30 years after “that summer,” Meitoku’s love for baseball continues
Leading Teikyo Heisei University to the third division in the Tokyo metropolitan area
As Manager of the Breakthrough Teikyo Heisei University Baseball Team
“That summer and our entry into the Tokyo metropolitan area. Both of them are major turning points for me.
Kazuhiro Kono, manager of the Teikyo Heisei University baseball team, said as much.
Teikyo Heisei University won all 12 of its games in the Toto University Baseball League’s third and fourth division replacement tournaments, winning the fourth division with overwhelming force and winning consecutive games against Seikei University, the lowest-ranked team in the third division, to be promoted to the third division in the fall.
Teikyo Heisei University, however, was originally a member of the Chiba Prefecture University Baseball League. Teikyo Heisei University (then Teikyo University of Science and Technology), which joined the league in the spring of 1990, was promoted from the third division to the second division in 1999. The team’s best result was second place, but in the fall of 2021, it finally won its first championship in the second division, and it looked like it had a chance to move up to the first division.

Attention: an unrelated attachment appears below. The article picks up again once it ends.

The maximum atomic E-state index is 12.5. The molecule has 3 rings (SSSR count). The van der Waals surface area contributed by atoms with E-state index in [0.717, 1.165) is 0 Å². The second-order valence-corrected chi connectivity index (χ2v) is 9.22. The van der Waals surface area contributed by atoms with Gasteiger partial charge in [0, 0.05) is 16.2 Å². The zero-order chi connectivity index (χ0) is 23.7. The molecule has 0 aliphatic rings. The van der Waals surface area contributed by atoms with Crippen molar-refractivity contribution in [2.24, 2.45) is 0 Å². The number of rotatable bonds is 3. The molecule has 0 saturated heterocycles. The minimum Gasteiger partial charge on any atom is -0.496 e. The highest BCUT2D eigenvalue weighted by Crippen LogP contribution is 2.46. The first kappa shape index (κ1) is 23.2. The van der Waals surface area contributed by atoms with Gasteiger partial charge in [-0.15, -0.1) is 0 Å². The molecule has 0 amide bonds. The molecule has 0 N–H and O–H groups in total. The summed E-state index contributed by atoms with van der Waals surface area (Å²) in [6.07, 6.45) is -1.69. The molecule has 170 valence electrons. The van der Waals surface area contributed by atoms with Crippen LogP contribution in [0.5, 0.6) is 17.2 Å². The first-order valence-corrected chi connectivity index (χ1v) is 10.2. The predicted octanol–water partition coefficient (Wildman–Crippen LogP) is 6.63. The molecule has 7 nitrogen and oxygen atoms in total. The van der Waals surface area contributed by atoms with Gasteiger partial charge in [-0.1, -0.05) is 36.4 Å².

However, the team decided to withdraw from the division 1 replacement game because it had decided to join the Tokyo Metropolitan University Baseball Federation as a new member on January 1, 2022. That was our plan from the beginning,” Kono said.
I became a coach at Teikyo Heisei University in February 1919. I became a coach at Teikyo Heisei University in February 2007. I became a coach of Teikyo Heisei University in February 2007 and a manager in November 2007. I became a coach at Teikyo Heisei University in February 2007 and a manager in November. The school and I agreed from the beginning that we wanted to enter the Tokyo metropolitan area. I would have been a graduate of Senshu in the Tokyo metropolitan area myself. In terms of the level of baseball, name recognition, and post-graduation career paths in Japanese university baseball, Tokyo Rokugaku or the Tokyo Metropolitan University is the best. This is a new start. If the name recognition increases, it will benefit the school’s management and attract good players.